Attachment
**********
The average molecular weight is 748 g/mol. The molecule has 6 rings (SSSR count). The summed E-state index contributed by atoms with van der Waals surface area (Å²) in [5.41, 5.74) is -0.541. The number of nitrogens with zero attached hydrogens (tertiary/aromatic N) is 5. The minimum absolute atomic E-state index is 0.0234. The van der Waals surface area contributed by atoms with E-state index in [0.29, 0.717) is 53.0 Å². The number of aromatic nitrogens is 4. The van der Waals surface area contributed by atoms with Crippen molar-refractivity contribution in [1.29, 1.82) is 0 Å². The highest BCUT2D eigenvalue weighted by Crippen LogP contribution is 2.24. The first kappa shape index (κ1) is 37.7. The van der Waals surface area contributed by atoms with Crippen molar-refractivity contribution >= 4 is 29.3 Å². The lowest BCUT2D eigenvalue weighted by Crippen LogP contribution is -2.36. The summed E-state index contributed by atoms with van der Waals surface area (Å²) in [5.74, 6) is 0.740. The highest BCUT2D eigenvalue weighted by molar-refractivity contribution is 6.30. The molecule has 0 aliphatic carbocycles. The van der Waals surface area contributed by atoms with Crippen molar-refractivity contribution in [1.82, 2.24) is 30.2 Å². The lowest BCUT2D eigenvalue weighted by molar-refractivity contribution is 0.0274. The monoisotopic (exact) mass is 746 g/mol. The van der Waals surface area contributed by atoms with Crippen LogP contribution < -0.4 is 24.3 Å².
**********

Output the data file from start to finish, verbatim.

The average molecular weight is 748 g/mol. The molecule has 6 rings (SSSR count). The summed E-state index contributed by atoms with van der Waals surface area (Å²) in [5.41, 5.74) is -0.541. The number of nitrogens with zero attached hydrogens (tertiary/aromatic N) is 5. The minimum absolute atomic E-state index is 0.0234. The van der Waals surface area contributed by atoms with E-state index in [0.29, 0.717) is 53.0 Å². The number of aromatic nitrogens is 4. The van der Waals surface area contributed by atoms with Crippen molar-refractivity contribution in [1.29, 1.82) is 0 Å². The highest BCUT2D eigenvalue weighted by Crippen LogP contribution is 2.24. The first kappa shape index (κ1) is 37.7. The van der Waals surface area contributed by atoms with Crippen molar-refractivity contribution >= 4 is 29.3 Å². The lowest BCUT2D eigenvalue weighted by Crippen LogP contribution is -2.36. The summed E-state index contributed by atoms with van der Waals surface area (Å²) in [5.74, 6) is 0.740. The highest BCUT2D eigenvalue weighted by molar-refractivity contribution is 6.30. The molecule has 0 aliphatic carbocycles. The van der Waals surface area contributed by atoms with Crippen molar-refractivity contribution in [1.82, 2.24) is 30.2 Å². The lowest BCUT2D eigenvalue weighted by molar-refractivity contribution is 0.0274. The monoisotopic (exact) mass is 746 g/mol. The van der Waals surface area contributed by atoms with Crippen LogP contribution < -0.4 is 24.3 Å².